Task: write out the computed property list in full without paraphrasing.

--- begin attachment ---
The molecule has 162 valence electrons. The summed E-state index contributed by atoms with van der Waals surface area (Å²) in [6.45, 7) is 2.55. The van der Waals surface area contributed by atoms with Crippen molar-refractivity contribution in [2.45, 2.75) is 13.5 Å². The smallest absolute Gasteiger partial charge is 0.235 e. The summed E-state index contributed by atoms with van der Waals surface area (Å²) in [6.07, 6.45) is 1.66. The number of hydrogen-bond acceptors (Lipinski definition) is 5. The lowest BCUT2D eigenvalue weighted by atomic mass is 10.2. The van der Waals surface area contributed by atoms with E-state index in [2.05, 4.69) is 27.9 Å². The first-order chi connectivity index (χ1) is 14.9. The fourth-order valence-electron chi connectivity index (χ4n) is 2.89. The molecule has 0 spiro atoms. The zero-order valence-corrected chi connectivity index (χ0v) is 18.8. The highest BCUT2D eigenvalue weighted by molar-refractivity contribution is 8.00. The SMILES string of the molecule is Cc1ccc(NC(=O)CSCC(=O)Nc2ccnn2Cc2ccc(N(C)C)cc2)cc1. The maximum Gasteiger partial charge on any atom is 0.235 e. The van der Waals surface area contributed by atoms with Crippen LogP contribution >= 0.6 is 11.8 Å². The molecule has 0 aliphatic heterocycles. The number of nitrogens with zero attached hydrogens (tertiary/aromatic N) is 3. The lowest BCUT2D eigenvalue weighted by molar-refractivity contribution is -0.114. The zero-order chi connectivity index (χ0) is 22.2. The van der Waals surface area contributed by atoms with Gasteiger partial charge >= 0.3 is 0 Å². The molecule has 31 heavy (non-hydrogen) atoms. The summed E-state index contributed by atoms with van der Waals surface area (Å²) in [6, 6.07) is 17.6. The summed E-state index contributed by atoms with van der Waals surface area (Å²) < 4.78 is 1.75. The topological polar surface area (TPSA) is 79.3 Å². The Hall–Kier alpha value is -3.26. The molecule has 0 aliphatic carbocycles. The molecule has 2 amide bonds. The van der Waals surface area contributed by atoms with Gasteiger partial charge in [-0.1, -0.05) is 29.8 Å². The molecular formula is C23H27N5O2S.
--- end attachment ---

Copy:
The molecule has 162 valence electrons. The summed E-state index contributed by atoms with van der Waals surface area (Å²) in [6.45, 7) is 2.55. The van der Waals surface area contributed by atoms with Crippen molar-refractivity contribution in [2.45, 2.75) is 13.5 Å². The smallest absolute Gasteiger partial charge is 0.235 e. The summed E-state index contributed by atoms with van der Waals surface area (Å²) in [6.07, 6.45) is 1.66. The number of hydrogen-bond acceptors (Lipinski definition) is 5. The lowest BCUT2D eigenvalue weighted by atomic mass is 10.2. The van der Waals surface area contributed by atoms with E-state index in [2.05, 4.69) is 27.9 Å². The first-order chi connectivity index (χ1) is 14.9. The fourth-order valence-electron chi connectivity index (χ4n) is 2.89. The molecule has 0 spiro atoms. The zero-order valence-corrected chi connectivity index (χ0v) is 18.8. The highest BCUT2D eigenvalue weighted by molar-refractivity contribution is 8.00. The SMILES string of the molecule is Cc1ccc(NC(=O)CSCC(=O)Nc2ccnn2Cc2ccc(N(C)C)cc2)cc1. The maximum Gasteiger partial charge on any atom is 0.235 e. The van der Waals surface area contributed by atoms with Crippen LogP contribution >= 0.6 is 11.8 Å². The molecule has 0 aliphatic heterocycles. The number of nitrogens with zero attached hydrogens (tertiary/aromatic N) is 3. The lowest BCUT2D eigenvalue weighted by molar-refractivity contribution is -0.114. The zero-order chi connectivity index (χ0) is 22.2. The van der Waals surface area contributed by atoms with Gasteiger partial charge >= 0.3 is 0 Å². The molecule has 31 heavy (non-hydrogen) atoms. The summed E-state index contributed by atoms with van der Waals surface area (Å²) in [6, 6.07) is 17.6. The summed E-state index contributed by atoms with van der Waals surface area (Å²) < 4.78 is 1.75. The topological polar surface area (TPSA) is 79.3 Å². The Hall–Kier alpha value is -3.26. The molecule has 0 aliphatic carbocycles. The molecule has 2 amide bonds. The van der Waals surface area contributed by atoms with Gasteiger partial charge in [-0.1, -0.05) is 29.8 Å². The molecular formula is C23H27N5O2S.